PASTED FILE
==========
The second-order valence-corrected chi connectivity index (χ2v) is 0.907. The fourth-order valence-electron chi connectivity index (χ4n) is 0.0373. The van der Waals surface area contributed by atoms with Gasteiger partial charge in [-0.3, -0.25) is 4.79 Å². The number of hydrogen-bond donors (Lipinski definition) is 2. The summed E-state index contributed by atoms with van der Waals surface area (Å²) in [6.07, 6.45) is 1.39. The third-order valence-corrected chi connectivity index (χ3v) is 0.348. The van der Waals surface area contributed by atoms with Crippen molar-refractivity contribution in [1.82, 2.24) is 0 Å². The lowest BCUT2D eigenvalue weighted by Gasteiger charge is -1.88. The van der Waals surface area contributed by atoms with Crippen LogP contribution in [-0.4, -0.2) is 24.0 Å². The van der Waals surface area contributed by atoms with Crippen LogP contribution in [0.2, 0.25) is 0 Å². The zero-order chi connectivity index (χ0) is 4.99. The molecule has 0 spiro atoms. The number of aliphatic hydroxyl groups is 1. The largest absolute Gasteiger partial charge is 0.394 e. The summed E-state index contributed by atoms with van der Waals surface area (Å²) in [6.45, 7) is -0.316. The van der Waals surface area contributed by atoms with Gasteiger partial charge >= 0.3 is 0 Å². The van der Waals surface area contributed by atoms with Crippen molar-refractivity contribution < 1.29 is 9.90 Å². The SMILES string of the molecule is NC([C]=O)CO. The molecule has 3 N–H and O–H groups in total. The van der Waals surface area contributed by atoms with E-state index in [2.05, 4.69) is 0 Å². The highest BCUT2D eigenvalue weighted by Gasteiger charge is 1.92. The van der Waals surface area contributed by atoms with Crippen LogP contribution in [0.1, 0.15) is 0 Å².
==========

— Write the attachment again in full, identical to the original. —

The second-order valence-corrected chi connectivity index (χ2v) is 0.907. The fourth-order valence-electron chi connectivity index (χ4n) is 0.0373. The van der Waals surface area contributed by atoms with Gasteiger partial charge in [-0.3, -0.25) is 4.79 Å². The number of hydrogen-bond donors (Lipinski definition) is 2. The summed E-state index contributed by atoms with van der Waals surface area (Å²) in [6.07, 6.45) is 1.39. The third-order valence-corrected chi connectivity index (χ3v) is 0.348. The van der Waals surface area contributed by atoms with Crippen molar-refractivity contribution in [1.82, 2.24) is 0 Å². The lowest BCUT2D eigenvalue weighted by Gasteiger charge is -1.88. The van der Waals surface area contributed by atoms with Crippen LogP contribution in [-0.4, -0.2) is 24.0 Å². The van der Waals surface area contributed by atoms with Crippen LogP contribution in [0.2, 0.25) is 0 Å². The zero-order chi connectivity index (χ0) is 4.99. The molecule has 0 spiro atoms. The number of aliphatic hydroxyl groups is 1. The largest absolute Gasteiger partial charge is 0.394 e. The summed E-state index contributed by atoms with van der Waals surface area (Å²) in [6.45, 7) is -0.316. The van der Waals surface area contributed by atoms with Gasteiger partial charge >= 0.3 is 0 Å². The van der Waals surface area contributed by atoms with Crippen molar-refractivity contribution < 1.29 is 9.90 Å². The SMILES string of the molecule is NC([C]=O)CO. The molecule has 3 N–H and O–H groups in total. The van der Waals surface area contributed by atoms with E-state index in [2.05, 4.69) is 0 Å². The highest BCUT2D eigenvalue weighted by Gasteiger charge is 1.92. The van der Waals surface area contributed by atoms with Crippen LogP contribution in [0.1, 0.15) is 0 Å².